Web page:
Serving the scholastic field hockey and lacrosse community since 1998

Archive for May 7, 2007

May 7, 2007 — Bracket, busted

This evening’s release of the NCAA Division I women’s lacrosse bracket showed great insight as to how a tournament committee selects a tournament in a rapidly growing sport.

Here’s what we got if we look as this in terms of seedings:

No. 16 Holy Cross at No. 1 Northwestern

No. 9 Syracuse at No. 8 Vanderbilt

No. 12 Yale at No. 5 Maryland

No. 13 Boston University at No. 4 Penn

No. 14 Princeton at No. 3 Virginia

No. 11 Richmond at No. 6 North Carolina

No. 10 Hofstra at No. 7 Johns Hopkins

No. 15 LeMoyne at No. 2 Duke

Let’s start at the very top. Holy Cross, the Patriot League champion, was seeded lower than the winner of the NCAA play-in game — which is supposed to determine a team coming from the lowest-ranked AQ-eligible conference, either the MAAC or the NEC.

Now, sending LeMoyne (a small college located in Syracuse, N.Y.), would have been a shorter trip than sending Holy Cross (Worcester, Mass.) out to suburban Chicago, which fulfills one of the post-9/11 requirements of “pod” scheduling.

The next game, the 9-8 match, will send Syracuse, the Big East champion and only representative in the field, on the road to Vanderbilt, one of three American Lacrosse Conference entries in the field.

Next, you have Yale, the 12 seed and one of three Ivy League teams in the bracket, at No. 5 Maryland, a team you can argue might have lost a Top 4 seed when it didn’t make it through to the finals of the ACC Tournament.

The winner of that game plays either Boston University, the No. 12 seed and the America East champion, or Penn, the No. 4 seed and the Ivy League champion. Penn, of course, is the “danger” team in this entire tournament, being the host institution of the Final Four. However, the Quakers have to be disappointed with getting the 4 seed after being the No. 2 team in the polls the week before. And if you go by’s RPI rankings, its RPI of 0.666 is exactly the same as that of Virginia.

And speaking of Virginia, the ACC champs drew the 3 seed as well as the same opponent as in 2006, Princeton. The Tigers, despite having the 18th best RPI rank, got in as a 14 seed on the strength of its close losses as well as a big, big win over Georgetown on Sunday afternoon.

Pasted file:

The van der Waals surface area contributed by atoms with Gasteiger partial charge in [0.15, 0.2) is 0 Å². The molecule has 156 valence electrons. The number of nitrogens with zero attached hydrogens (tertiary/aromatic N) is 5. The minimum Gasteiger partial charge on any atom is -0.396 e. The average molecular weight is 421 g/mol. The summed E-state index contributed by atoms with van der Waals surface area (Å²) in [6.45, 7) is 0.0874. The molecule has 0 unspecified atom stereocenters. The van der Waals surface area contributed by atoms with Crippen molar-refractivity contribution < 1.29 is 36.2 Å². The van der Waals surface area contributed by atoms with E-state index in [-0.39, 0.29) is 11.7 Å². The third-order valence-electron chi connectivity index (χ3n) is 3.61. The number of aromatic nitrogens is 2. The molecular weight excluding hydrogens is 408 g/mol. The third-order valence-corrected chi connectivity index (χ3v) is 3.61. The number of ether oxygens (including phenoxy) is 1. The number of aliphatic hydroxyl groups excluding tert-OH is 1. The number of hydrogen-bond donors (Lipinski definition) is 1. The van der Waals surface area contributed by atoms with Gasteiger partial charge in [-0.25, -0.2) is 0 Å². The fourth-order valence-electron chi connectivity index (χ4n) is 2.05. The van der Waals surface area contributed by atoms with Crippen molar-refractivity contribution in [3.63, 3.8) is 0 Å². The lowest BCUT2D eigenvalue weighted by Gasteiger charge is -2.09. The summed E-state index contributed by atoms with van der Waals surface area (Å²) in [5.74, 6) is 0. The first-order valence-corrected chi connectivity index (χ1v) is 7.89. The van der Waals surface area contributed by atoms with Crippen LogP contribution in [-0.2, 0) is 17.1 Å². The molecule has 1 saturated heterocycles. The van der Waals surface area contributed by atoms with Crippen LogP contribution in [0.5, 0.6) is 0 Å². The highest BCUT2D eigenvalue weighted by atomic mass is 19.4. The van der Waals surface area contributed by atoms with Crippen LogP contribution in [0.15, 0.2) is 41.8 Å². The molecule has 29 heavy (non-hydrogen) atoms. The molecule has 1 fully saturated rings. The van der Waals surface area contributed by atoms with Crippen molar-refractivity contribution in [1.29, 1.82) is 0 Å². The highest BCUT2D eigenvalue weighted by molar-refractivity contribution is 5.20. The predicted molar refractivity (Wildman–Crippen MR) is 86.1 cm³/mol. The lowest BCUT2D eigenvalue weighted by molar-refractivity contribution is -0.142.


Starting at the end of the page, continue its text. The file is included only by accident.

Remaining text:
No. 10 Richmond, the Atlantic 10 champs, will travel to North Carolina, the ACC Tournament runner-up. The Heels find themselves one of three ACC teams in its half of the bracket.

Hofstra, the Colonial Athletic Association titlists, travels all the way down to Baltimore to meet No. 7 Johns Hopkins, which, as expected, made the tournament as an at-large.

LeMoyne, the winner of the play-in game, will take on Duke. The Blue Devils’ detractors will say that this seeding is an absolute gift, given the fact that they didn’t make the ACC final. But Duke’s RPI ratings are No. 2 behind Northwestern and the team played a tough schedule.

So, what do we learn from this? Well, RPI does seem to count much more than the college polls when it comes to seeding the top half of the bracket.

I also think the tournament committee regards the quality of lacrosse in the Ivy League and the American Lacrosse Conference as being very good, given the fact that they have three teams each.

Conversely, it might not think that the Big East is very good: three conference teams with RPI ratings higher than the lowest-ranked at-large team — Notre Dame (10th), Georgetown (12th), and Rutgers (14th) — were not selected. And you wonder if Big East fans would have howled even louder if Denver (15th) had won the MPSF title and had been selected at-large.

Conspiracy theorists will have Princeton in the tournament specifically as a matchup meant to give Virginia a tough first-round matchup, and will also point out that three ACC teams are grouped together in the lower half of the bracket.

As for my predictions a few days ago? Well, I guess it speaks to the white-smoke nature of predicting what an NCAA (or, for that matter, ECAC) Tournament Committee is going to do.